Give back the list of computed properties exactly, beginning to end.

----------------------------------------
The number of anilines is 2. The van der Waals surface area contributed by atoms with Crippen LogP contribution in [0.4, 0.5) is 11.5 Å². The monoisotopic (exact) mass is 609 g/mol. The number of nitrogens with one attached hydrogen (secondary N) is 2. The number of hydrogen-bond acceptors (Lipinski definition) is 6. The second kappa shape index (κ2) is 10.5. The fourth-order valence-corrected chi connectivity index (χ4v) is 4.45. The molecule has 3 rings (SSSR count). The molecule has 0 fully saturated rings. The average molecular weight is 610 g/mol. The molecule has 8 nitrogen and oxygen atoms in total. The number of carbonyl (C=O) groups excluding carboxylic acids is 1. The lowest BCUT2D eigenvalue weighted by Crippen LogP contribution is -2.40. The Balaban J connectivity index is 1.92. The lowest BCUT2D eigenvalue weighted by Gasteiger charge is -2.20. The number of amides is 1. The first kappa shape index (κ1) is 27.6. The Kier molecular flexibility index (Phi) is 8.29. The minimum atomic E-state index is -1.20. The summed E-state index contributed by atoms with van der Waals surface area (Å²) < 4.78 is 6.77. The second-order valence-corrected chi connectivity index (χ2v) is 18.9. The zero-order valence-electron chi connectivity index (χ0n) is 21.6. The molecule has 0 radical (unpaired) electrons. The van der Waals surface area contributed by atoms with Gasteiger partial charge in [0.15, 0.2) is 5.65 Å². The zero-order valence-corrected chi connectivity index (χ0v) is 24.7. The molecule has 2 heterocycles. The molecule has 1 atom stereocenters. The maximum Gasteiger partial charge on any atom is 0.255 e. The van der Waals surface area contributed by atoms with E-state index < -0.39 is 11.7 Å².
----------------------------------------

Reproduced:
The number of anilines is 2. The van der Waals surface area contributed by atoms with Crippen LogP contribution in [0.4, 0.5) is 11.5 Å². The monoisotopic (exact) mass is 609 g/mol. The number of nitrogens with one attached hydrogen (secondary N) is 2. The number of hydrogen-bond acceptors (Lipinski definition) is 6. The second kappa shape index (κ2) is 10.5. The fourth-order valence-corrected chi connectivity index (χ4v) is 4.45. The molecule has 3 rings (SSSR count). The molecule has 0 fully saturated rings. The average molecular weight is 610 g/mol. The molecule has 8 nitrogen and oxygen atoms in total. The number of carbonyl (C=O) groups excluding carboxylic acids is 1. The lowest BCUT2D eigenvalue weighted by Crippen LogP contribution is -2.40. The Balaban J connectivity index is 1.92. The lowest BCUT2D eigenvalue weighted by Gasteiger charge is -2.20. The number of amides is 1. The first kappa shape index (κ1) is 27.6. The Kier molecular flexibility index (Phi) is 8.29. The minimum atomic E-state index is -1.20. The summed E-state index contributed by atoms with van der Waals surface area (Å²) < 4.78 is 6.77. The second-order valence-corrected chi connectivity index (χ2v) is 18.9. The zero-order valence-electron chi connectivity index (χ0n) is 21.6. The molecule has 0 radical (unpaired) electrons. The van der Waals surface area contributed by atoms with Gasteiger partial charge in [0.15, 0.2) is 5.65 Å². The zero-order valence-corrected chi connectivity index (χ0v) is 24.7. The molecule has 2 heterocycles. The molecule has 1 atom stereocenters. The maximum Gasteiger partial charge on any atom is 0.255 e. The van der Waals surface area contributed by atoms with E-state index < -0.39 is 11.7 Å².